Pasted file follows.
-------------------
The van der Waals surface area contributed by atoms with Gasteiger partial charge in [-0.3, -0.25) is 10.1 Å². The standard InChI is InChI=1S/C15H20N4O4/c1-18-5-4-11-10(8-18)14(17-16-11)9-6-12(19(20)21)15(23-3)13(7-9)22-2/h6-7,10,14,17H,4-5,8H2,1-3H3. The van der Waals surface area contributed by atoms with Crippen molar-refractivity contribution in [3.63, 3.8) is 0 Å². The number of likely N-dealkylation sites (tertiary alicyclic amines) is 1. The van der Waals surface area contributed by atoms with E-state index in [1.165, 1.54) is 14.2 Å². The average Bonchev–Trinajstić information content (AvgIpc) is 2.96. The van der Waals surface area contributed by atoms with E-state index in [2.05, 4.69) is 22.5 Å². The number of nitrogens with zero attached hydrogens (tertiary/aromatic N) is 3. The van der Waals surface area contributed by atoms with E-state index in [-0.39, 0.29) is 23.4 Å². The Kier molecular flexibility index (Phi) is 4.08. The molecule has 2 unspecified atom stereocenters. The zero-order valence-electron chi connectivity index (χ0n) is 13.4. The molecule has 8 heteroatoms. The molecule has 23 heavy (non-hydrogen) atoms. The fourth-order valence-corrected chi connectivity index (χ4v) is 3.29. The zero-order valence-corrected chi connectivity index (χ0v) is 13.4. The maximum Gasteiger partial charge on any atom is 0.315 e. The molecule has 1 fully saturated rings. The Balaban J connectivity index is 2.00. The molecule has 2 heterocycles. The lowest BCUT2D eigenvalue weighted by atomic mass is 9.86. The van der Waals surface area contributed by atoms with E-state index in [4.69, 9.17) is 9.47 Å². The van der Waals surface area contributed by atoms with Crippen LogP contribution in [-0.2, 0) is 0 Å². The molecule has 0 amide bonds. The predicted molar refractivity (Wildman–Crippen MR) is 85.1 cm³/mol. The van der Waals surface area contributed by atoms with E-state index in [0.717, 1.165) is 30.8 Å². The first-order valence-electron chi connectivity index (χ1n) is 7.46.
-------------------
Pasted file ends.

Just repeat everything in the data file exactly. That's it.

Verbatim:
The van der Waals surface area contributed by atoms with Gasteiger partial charge in [-0.3, -0.25) is 10.1 Å². The standard InChI is InChI=1S/C15H20N4O4/c1-18-5-4-11-10(8-18)14(17-16-11)9-6-12(19(20)21)15(23-3)13(7-9)22-2/h6-7,10,14,17H,4-5,8H2,1-3H3. The van der Waals surface area contributed by atoms with Crippen molar-refractivity contribution in [3.63, 3.8) is 0 Å². The number of likely N-dealkylation sites (tertiary alicyclic amines) is 1. The van der Waals surface area contributed by atoms with E-state index in [1.165, 1.54) is 14.2 Å². The average Bonchev–Trinajstić information content (AvgIpc) is 2.96. The van der Waals surface area contributed by atoms with E-state index in [2.05, 4.69) is 22.5 Å². The number of nitrogens with zero attached hydrogens (tertiary/aromatic N) is 3. The van der Waals surface area contributed by atoms with E-state index in [-0.39, 0.29) is 23.4 Å². The Kier molecular flexibility index (Phi) is 4.08. The molecule has 2 unspecified atom stereocenters. The zero-order valence-electron chi connectivity index (χ0n) is 13.4. The molecule has 8 heteroatoms. The molecule has 23 heavy (non-hydrogen) atoms. The fourth-order valence-corrected chi connectivity index (χ4v) is 3.29. The zero-order valence-corrected chi connectivity index (χ0v) is 13.4. The maximum Gasteiger partial charge on any atom is 0.315 e. The molecule has 1 fully saturated rings. The Balaban J connectivity index is 2.00. The molecule has 2 heterocycles. The lowest BCUT2D eigenvalue weighted by atomic mass is 9.86. The van der Waals surface area contributed by atoms with E-state index in [4.69, 9.17) is 9.47 Å². The van der Waals surface area contributed by atoms with Crippen LogP contribution in [-0.2, 0) is 0 Å². The molecule has 0 amide bonds. The predicted molar refractivity (Wildman–Crippen MR) is 85.1 cm³/mol. The van der Waals surface area contributed by atoms with E-state index in [0.717, 1.165) is 30.8 Å². The first-order valence-electron chi connectivity index (χ1n) is 7.46.